In vitro Tests: Examination of the Biological Activity of 5–50 ng Doses of CdtB and LtxA on Proliferation of CD4+ T cells

CD4+ T cells were positively isolated from rats using immunomagnetic bead labeled anti-rat CD4 antibody (clone OX-38) obtained from Miltenyi Biotec. The purified responder CD4+ T cells were labeled with 1 µM CFSE (carboxyfluorescein diacetate succinimidyl ester) and cultured in RPMI1640 medium, containing 5% FBS, for 2–5 days at 37°C in 5% CO2 incubator. Responder CD4+T cells were incubated with graded doses of CdtB or LtxA (5 to 50 ng/ml). Control medium in which CdtB and LtxA were diluted were used, respectively, for the control cells. At the end of the culture periods, flow cytometry was conducted. To reduce non-specific staining in the FACS (fluorescence-activated cell sorter) analyses, a lymphocyte gate on viable cells was imposed, followed by a gate on CFSE+ cells, prior to analyses. The extent of CFSE dilution (indicative of proliferation) was determined by computing the mean fluorescence intensity (MFI) of the analyzed cells. FlowJo software (Tree Star) was used to analyze the FACS data.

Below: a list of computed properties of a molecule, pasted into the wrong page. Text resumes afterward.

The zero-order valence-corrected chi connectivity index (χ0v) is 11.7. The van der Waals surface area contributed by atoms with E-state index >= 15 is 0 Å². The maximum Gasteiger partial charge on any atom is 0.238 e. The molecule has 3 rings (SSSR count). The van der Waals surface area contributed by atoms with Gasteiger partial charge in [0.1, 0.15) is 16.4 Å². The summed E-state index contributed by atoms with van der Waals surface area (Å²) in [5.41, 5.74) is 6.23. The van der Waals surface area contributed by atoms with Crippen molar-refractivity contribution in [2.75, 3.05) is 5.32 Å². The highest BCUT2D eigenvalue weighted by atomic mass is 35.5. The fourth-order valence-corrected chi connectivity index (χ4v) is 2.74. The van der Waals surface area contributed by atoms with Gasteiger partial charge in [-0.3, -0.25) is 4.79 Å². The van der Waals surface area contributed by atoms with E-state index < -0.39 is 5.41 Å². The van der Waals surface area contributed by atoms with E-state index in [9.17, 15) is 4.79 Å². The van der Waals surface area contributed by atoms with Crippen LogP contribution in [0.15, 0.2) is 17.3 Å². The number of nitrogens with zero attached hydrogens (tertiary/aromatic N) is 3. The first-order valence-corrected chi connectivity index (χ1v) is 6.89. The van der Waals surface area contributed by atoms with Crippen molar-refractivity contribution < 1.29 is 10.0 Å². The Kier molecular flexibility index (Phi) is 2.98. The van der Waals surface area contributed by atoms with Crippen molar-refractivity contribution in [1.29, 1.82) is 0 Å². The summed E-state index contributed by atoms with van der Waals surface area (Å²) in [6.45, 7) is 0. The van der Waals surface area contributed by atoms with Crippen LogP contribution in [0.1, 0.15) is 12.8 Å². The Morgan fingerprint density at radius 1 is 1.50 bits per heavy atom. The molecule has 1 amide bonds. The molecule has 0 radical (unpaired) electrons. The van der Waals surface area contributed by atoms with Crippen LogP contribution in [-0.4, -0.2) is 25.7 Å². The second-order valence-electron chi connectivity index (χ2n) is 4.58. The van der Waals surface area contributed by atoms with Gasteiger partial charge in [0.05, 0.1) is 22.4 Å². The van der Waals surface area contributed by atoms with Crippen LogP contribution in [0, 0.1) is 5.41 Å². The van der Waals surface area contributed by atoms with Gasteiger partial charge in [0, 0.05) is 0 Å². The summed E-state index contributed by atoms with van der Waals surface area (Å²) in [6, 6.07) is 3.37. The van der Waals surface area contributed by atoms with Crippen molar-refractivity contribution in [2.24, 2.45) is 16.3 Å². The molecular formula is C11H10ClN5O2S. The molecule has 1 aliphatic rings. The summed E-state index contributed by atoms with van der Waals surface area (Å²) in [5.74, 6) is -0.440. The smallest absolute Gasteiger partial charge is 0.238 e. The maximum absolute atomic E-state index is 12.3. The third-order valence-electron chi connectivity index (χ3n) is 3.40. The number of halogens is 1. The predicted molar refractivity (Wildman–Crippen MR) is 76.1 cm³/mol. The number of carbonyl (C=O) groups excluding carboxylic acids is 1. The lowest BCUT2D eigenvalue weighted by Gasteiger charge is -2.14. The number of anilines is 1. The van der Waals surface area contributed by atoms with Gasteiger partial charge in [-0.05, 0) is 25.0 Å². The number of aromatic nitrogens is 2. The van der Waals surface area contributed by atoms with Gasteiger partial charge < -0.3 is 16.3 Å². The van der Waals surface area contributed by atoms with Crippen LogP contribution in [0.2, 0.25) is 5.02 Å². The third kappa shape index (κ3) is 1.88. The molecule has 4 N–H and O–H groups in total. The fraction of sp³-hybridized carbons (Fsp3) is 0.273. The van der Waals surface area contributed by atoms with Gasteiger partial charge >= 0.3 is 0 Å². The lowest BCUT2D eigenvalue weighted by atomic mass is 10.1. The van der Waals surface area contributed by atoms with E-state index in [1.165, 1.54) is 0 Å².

Tests of cdtB and ltxA Mutants in a Rat Model of Periodontal Disease

Protocol of our rat model of periodontal disease.